OPINION: Fixes are needed at deadly Stone Road intersection
A conversation has been underway for more than six years regarding safety improvements to the intersection of Stone Road and Highway 26, east of Gresham. Actually that conversation almost certainly has been ongoing for far longer.
The Oregon Department of Transportation unveiled its proposed revisions for that intersection during an open house in January 2013. But with little forward progress since that time, this intersection continues to impose its toll on human lives.
Most recently, a motorcyclist was killed after his bike collided with an SUV on Thursday, March 14. The SUV was southbound on Stone Road and making a left turn onto eastbound Highway 26. The motorcyclist was westbound on Highway 26.
Then, on Sunday morning, March 24, another crash happened at this intersection. Damaged vehicles were off the road, and at least a half dozen emergency vehicles where at the scene, when my wife and I drove past on our way into Gresham.
The Multnomah County Sheriff's Office reported a semi-truck was heading westbound on Highway 26 toward Gresham. A car was traveling southbound on Highway 26. The car turned left onto Stone Road into the path of the oncoming truck. Both drivers received medical attention for their injuries. The car's driver was cited for a dangerous left turn.
Because I live in Sandy and work in Gresham, I drive past this intersection twice a day Monday through Friday, and sometimes on weekends. It's my most feared intersection, and for good cause. It's where I've driven past the carnage of too many crashes to remember.
I find myself bracing for impact each time I approach this intersection when I see vehicles on Stone Road waiting for their narrow gap to cross or merge onto the highway. It's only gotten worse with time.
The Outlook/Sandy Post quoted an ODOT official in 2013 who forecast that traffic on this highway will only get worse as development takes place in the Springwater area of East Gresham.
Meanwhile, rampant population growth in Sandy is producing a daily tsunami of commuters. The combined sum of vehicles on that stretch of road exacerbates a situation that was already bad six years ago.
During that open house in 2013, an ODOT official rejected the idea of controlling the intersection with traffic lights, saying "we have a number of studies that we've done in Oregon as well as a number of national studies that show if you put a signal in a rural setting you will see crash rates go up. That's been demonstrated and proven time and time again."
ODOT also said it had no funding to build a full freeway interchange — an overpass with on-and-off ramps.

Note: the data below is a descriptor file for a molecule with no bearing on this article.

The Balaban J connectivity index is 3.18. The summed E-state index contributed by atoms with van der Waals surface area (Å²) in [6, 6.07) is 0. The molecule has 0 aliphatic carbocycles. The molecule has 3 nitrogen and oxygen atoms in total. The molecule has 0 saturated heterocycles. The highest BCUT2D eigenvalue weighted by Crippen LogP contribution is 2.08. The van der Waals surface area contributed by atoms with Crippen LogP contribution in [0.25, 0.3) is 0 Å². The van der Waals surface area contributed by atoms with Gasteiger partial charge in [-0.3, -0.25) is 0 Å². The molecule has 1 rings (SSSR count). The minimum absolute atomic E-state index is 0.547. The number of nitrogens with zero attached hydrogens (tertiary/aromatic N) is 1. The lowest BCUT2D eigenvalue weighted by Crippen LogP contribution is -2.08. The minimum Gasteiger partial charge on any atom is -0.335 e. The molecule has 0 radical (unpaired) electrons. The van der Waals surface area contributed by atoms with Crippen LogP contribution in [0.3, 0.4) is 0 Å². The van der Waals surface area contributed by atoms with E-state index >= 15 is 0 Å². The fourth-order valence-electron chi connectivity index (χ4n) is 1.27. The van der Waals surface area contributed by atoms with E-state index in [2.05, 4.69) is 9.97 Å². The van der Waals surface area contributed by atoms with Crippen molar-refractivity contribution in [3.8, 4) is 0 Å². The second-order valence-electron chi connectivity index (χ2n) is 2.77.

But ODOT did propose modifications that maybe warrant another look. The state agency wanted to place median curbs in the center of Highway 26 at its intersections with 267th Avenue and Stone Road.
The median curb would prohibit left turns from 267th Avenue onto westbound Highway 26, and left turns Stone Road onto eastbound Highway 26. It also would prevent motorists on 267th Avenue and Stone Road from crossing Highway 26.
Left turns from Highway 26 onto 267th Avenue and Stone Road would still be allowed, as would right turns from the local roads onto Highway 26.
The ODOT proposal wasn't entirely popular with people who live in the Boring community. They complained about the inconveniences of losing the ability to make left turns from 267th or from Stone Road. But If nothing else were to change, those alterations would be a good starting point.
ODOT should schedule another round of open houses, with a fresh plan in mind to address motorist safety at this deadly intersection.
Hopefully enough people have been hurt or died at this intersection, so that people might be less concerned with their personal inconveniences and be more willing to consider the bigger picture.
In the meantime, there is no substitute for defensive driving. If motorists would simply slow down and watch out for others, the number of crashes at this intersection could be reduced or eliminated without making one change. But the realist says that's not gonna happen.
That's why we need ODOT's help to bring forward a plan that provides real fixes at Stone Road and Highway 26.
Urgency is paramount: The injuries and loss of life at this intersection can't be allowed to continue.
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